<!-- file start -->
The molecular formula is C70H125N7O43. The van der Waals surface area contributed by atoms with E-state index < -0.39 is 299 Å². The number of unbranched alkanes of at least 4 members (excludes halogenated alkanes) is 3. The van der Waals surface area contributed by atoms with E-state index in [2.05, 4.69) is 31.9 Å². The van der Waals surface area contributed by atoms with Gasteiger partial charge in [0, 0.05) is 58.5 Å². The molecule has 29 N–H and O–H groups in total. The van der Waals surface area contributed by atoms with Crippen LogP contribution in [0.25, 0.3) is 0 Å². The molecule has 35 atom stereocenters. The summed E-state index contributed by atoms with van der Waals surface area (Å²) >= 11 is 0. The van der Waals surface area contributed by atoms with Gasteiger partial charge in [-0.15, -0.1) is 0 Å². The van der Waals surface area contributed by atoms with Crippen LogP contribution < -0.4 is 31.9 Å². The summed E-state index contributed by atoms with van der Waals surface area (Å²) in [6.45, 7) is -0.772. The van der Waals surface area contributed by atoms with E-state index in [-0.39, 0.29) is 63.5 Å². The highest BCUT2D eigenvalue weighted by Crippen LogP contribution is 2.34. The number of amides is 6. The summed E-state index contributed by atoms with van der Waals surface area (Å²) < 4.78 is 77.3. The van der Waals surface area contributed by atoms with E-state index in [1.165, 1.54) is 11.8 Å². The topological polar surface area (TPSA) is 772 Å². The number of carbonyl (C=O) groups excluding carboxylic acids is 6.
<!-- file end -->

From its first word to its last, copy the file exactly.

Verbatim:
The molecular formula is C70H125N7O43. The van der Waals surface area contributed by atoms with E-state index < -0.39 is 299 Å². The number of unbranched alkanes of at least 4 members (excludes halogenated alkanes) is 3. The van der Waals surface area contributed by atoms with E-state index in [2.05, 4.69) is 31.9 Å². The van der Waals surface area contributed by atoms with Gasteiger partial charge in [0, 0.05) is 58.5 Å². The molecule has 29 N–H and O–H groups in total. The van der Waals surface area contributed by atoms with Crippen LogP contribution in [0.25, 0.3) is 0 Å². The molecule has 35 atom stereocenters. The summed E-state index contributed by atoms with van der Waals surface area (Å²) >= 11 is 0. The van der Waals surface area contributed by atoms with Gasteiger partial charge in [-0.15, -0.1) is 0 Å². The van der Waals surface area contributed by atoms with Crippen LogP contribution < -0.4 is 31.9 Å². The summed E-state index contributed by atoms with van der Waals surface area (Å²) in [6.45, 7) is -0.772. The van der Waals surface area contributed by atoms with E-state index in [-0.39, 0.29) is 63.5 Å². The highest BCUT2D eigenvalue weighted by Crippen LogP contribution is 2.34. The number of amides is 6. The summed E-state index contributed by atoms with van der Waals surface area (Å²) < 4.78 is 77.3. The van der Waals surface area contributed by atoms with E-state index in [1.165, 1.54) is 11.8 Å². The topological polar surface area (TPSA) is 772 Å². The number of carbonyl (C=O) groups excluding carboxylic acids is 6.